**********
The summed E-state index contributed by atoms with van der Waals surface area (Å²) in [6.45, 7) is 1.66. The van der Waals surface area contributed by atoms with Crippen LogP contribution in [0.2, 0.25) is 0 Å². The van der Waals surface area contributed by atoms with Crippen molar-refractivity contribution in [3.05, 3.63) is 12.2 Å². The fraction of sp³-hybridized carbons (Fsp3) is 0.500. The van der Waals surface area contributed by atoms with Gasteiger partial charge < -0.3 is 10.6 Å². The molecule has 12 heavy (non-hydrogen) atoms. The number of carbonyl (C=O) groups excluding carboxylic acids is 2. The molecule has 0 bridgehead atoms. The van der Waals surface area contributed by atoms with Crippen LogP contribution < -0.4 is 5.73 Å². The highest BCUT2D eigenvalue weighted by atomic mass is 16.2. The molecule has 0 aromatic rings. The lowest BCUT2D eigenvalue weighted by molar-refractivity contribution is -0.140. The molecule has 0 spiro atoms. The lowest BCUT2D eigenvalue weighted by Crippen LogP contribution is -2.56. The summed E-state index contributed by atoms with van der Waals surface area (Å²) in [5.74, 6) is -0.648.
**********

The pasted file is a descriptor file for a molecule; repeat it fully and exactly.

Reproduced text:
The summed E-state index contributed by atoms with van der Waals surface area (Å²) in [6.45, 7) is 1.66. The van der Waals surface area contributed by atoms with Crippen LogP contribution in [0.2, 0.25) is 0 Å². The van der Waals surface area contributed by atoms with Crippen molar-refractivity contribution in [3.05, 3.63) is 12.2 Å². The fraction of sp³-hybridized carbons (Fsp3) is 0.500. The van der Waals surface area contributed by atoms with Gasteiger partial charge < -0.3 is 10.6 Å². The molecule has 12 heavy (non-hydrogen) atoms. The number of carbonyl (C=O) groups excluding carboxylic acids is 2. The molecule has 0 bridgehead atoms. The van der Waals surface area contributed by atoms with Crippen LogP contribution < -0.4 is 5.73 Å². The highest BCUT2D eigenvalue weighted by atomic mass is 16.2. The molecule has 0 aromatic rings. The lowest BCUT2D eigenvalue weighted by molar-refractivity contribution is -0.140. The molecule has 0 spiro atoms. The lowest BCUT2D eigenvalue weighted by Crippen LogP contribution is -2.56. The summed E-state index contributed by atoms with van der Waals surface area (Å²) in [5.74, 6) is -0.648.